The analysis of Mode includes two dimensions, namely medium and participation. Medium can be simple if it is written to be read, and complex if it is written to be heard. Likewise, the participation can either be simple (e.g. a monologue) or complex, such as a dialogue.


6. Methodological issues

6.1. Data collection

The data used in this study includes the English translations of six cartoons that were published by a widely-circulated Yemeni newspaper, namely Yemen Times. This newspaper is published in English and it targets international English readers. The original cartoons are in Arabic and they were sketched by two well-known cartoonists, namely Rashād Al-Samiʿī and Kamāl Sharaf. The source cartoons cover different political, social and religious issues. They do not only appear in famous state-owned and private newspapers and websites but they also went viral on social media such as Facebook and Twitter. The six translated cartoons were published between June 2012 and May 2015 in the cartoons section of the newspaper. In fact, the tragic ongoing war in Yemen has greatly influenced the dissemination of the Yemeni newspapers and thereby the spread of translated cartoons. Yemen Times, the leading Yemeni newspaper in English, stopped its printed version and it switched to online-only edition. No translated cartoons have appeared on its website since May 2015. Hence, the study uses all the cartoons that were published by the newspaper during the above period (i.e., June 2012 till May 2015). Two of the six cartoons tackle the socio-cultural issues of marriage and the marital relationship, two are political in that they deal with Al-Qaeda and pilgrim trafficking, and the last two cartoons are socio-economical as they tackle water and electricity crises.

In our analysis of the cartoons, we follow the procedures below:

i. First, the source cartoon (SC) is given, and a word-for-word translation of the textual component is provided. For the standardisation of the diacritic marks required when transliterating Arabic, we have used the Roman Transliteration of Arabic Script (ROTAS) software (see transliteration tables in the Appendix);

ii. The target cartoon (TC) is then given;

iii. The cartoon is considered in its context of culture;

iv. An analysis of the discourse semantics of the SC and TC is provided. This is done through the analysis of the three metafunction(s) of the cartoon and its lexicogrammatical aspects;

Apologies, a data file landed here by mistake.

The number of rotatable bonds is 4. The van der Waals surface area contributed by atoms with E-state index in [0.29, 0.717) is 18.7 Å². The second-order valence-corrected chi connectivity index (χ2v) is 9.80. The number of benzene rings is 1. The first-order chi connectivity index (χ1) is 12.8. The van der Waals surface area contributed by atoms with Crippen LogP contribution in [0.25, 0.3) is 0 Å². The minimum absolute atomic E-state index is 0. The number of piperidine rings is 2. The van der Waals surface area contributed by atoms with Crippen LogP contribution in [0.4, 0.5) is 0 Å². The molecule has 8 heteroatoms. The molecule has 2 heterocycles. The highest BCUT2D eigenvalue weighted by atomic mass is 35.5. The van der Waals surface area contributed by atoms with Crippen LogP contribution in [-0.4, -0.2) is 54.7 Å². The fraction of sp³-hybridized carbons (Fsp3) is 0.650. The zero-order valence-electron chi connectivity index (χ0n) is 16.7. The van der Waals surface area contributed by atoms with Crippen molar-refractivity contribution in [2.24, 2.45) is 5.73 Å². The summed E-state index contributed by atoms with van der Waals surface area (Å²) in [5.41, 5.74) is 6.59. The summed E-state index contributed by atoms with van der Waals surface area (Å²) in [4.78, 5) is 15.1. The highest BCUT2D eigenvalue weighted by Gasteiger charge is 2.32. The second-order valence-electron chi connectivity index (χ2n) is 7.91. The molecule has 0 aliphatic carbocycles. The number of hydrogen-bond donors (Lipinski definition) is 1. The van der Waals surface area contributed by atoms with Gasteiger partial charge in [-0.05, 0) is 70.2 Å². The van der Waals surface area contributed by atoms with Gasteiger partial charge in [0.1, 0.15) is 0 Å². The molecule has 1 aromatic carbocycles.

v. Afterwards, a register analysis of the SC and TC under investigation is attempted, and mismatches - if any - will be shown on the basis of House's (1977/1997) model; and

vi. Finally, a description of problems at the genre level, if any, will be given.

6.2. Multimodal/-semiotic problems in the translation of Arabic cartoons

In the following subsection, we present an analysis of the six cartoons and their translations into English with a view to evaluating the kinds of multimodal/-semiotic problems encountered during the translation process.

6.2.1. Metafunctions analysis of the cartoons Analysis of cartoon 1

Consider the differing information value given in the cartoon in Figure 1.1, with that in Figure 1.2 below.





The above cartoon was translated by the Yemen Times as in Figure 1.2.

The TC shows a kind of loss at the ideational, interpersonal and textual metafunctions. Since the target reader may not share the same schematic structures or "script" of marriage as Yemeni society, he/she could find it extremely difficult to comprehend what is meant in the SC. The incongruity of the cartoon and its source of humour can be reflected by considering the three metafunctions as depicted by both the written text and the image. At the ideational level, the interplay between the image and written text shows that there is an existential process that can be interpreted as "On the ground, there is a wedding", and two material processes that can be interpreted as "people are firing guns in the air while celebrating" and "shake/lighten your leg". At the interpersonal level, the bird in the lead is the addressor, and it seems that it is of a higher authority and is more familiar with the situation. This is reflected by the use of the imperative mood khif arjulak ('lighten your legs').